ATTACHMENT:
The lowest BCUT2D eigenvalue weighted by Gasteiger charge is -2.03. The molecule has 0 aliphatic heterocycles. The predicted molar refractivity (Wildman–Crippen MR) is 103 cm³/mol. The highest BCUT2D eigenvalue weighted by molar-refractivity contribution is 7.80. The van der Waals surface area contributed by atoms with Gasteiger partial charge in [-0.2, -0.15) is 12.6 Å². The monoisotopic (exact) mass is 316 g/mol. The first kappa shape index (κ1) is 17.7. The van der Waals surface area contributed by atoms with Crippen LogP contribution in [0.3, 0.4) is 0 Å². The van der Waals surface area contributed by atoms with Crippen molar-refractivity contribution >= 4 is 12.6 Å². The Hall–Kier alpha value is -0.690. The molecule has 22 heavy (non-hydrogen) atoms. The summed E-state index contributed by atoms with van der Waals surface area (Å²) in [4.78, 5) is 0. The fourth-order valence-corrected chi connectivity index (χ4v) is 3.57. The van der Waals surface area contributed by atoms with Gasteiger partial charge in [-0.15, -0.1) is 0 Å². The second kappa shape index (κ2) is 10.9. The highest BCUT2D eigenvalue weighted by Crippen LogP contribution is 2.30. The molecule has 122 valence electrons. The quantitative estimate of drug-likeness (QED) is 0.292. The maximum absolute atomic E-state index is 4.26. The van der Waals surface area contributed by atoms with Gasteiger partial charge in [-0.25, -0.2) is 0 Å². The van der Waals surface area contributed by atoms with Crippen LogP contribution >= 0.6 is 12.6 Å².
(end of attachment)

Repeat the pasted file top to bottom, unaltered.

The lowest BCUT2D eigenvalue weighted by Gasteiger charge is -2.03. The molecule has 0 aliphatic heterocycles. The predicted molar refractivity (Wildman–Crippen MR) is 103 cm³/mol. The highest BCUT2D eigenvalue weighted by molar-refractivity contribution is 7.80. The van der Waals surface area contributed by atoms with Gasteiger partial charge in [-0.2, -0.15) is 12.6 Å². The monoisotopic (exact) mass is 316 g/mol. The first kappa shape index (κ1) is 17.7. The van der Waals surface area contributed by atoms with Crippen LogP contribution in [0.3, 0.4) is 0 Å². The van der Waals surface area contributed by atoms with Crippen molar-refractivity contribution >= 4 is 12.6 Å². The Hall–Kier alpha value is -0.690. The molecule has 22 heavy (non-hydrogen) atoms. The summed E-state index contributed by atoms with van der Waals surface area (Å²) in [4.78, 5) is 0. The fourth-order valence-corrected chi connectivity index (χ4v) is 3.57. The van der Waals surface area contributed by atoms with Gasteiger partial charge in [-0.15, -0.1) is 0 Å². The second kappa shape index (κ2) is 10.9. The highest BCUT2D eigenvalue weighted by Crippen LogP contribution is 2.30. The molecule has 122 valence electrons. The quantitative estimate of drug-likeness (QED) is 0.292. The maximum absolute atomic E-state index is 4.26. The van der Waals surface area contributed by atoms with Gasteiger partial charge in [-0.25, -0.2) is 0 Å². The van der Waals surface area contributed by atoms with Crippen LogP contribution >= 0.6 is 12.6 Å².